Facebook’s latest measurement error undercounted Instant Articles traffic

For those keeping count, this is the fourth time Facebook has disclosed measurement errors in as many months.


Tim Peterson on December 16, 2016 at 11:00 am


It’s happened again. For the fourth time since September and the second time this month, Facebook has disclosed a measurement error.

Facebook had been undercounting iPhone traffic for some publishers using the social network’s proprietary Instant Articles format, the company announced on Friday in an update to a previously published blog post.

Measurement firm ComScore identified the error, which affected publishers’ traffic measurements from September 20 through November 30. Facebook said it has fixed the issue and is working with ComScore to generate corrected traffic estimates for that time period.

The measurement error spawned from a Facebook update that affected publishers who use “our legacy comScore [sic] integration” and whose sites run on the more secure HTTPS protocol, according to the social network.

For most of the publishers exposed to the error, less than 1 percent of their traffic was affected, according to a report by The Wall Street Journal. That reported also said that for some publishers, 10 to 20 percent of traffic was affected. A ComScore spokesperson referred a question asking the company to confirm those figures to Facebook because the measurement firm has not yet produced updated traffic estimates. A spokesperson for Facebook, who earlier confirmed the measurement error, has not responded to a follow-up questions asking the company to confirm the figures cited by The Wall Street Journal.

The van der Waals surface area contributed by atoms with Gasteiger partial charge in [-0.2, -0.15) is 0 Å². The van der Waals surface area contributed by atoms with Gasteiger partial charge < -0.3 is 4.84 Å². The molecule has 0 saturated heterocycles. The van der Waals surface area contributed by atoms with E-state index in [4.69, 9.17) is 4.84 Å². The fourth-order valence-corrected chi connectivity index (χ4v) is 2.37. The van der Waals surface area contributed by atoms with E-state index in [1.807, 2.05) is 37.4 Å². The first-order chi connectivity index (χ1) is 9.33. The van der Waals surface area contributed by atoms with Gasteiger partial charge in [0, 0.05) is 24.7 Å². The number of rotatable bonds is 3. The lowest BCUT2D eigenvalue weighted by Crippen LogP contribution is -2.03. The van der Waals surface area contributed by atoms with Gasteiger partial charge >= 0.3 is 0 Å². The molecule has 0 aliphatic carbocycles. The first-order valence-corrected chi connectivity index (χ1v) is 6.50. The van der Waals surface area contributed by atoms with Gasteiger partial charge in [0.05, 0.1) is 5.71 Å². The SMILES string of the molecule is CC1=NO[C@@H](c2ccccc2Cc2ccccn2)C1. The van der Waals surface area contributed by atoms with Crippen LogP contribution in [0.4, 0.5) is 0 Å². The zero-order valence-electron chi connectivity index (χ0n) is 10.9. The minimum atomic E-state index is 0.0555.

This isn’t the first Instant Articles-related measurement error Facebook has disclosed. In November, the company said it had been incorrectly calculating the average amount of time people spent reading an Instant Article, leading to the stat being inflated by 7 to 8 percent, on average.

But it is the latest measurement error that Facebook has disclosed (We’ve kept a running tally). The string of inaccuracies has impacted some marketers’ trust in Facebook’s own measurements and created more urgency among marketers for Facebook to allow third-party firms to directly measure the performance of their ads and content, as DigitasLBi exec Jeanne Bright discussed in this week’s episode of the Marketing Land Live podcast.

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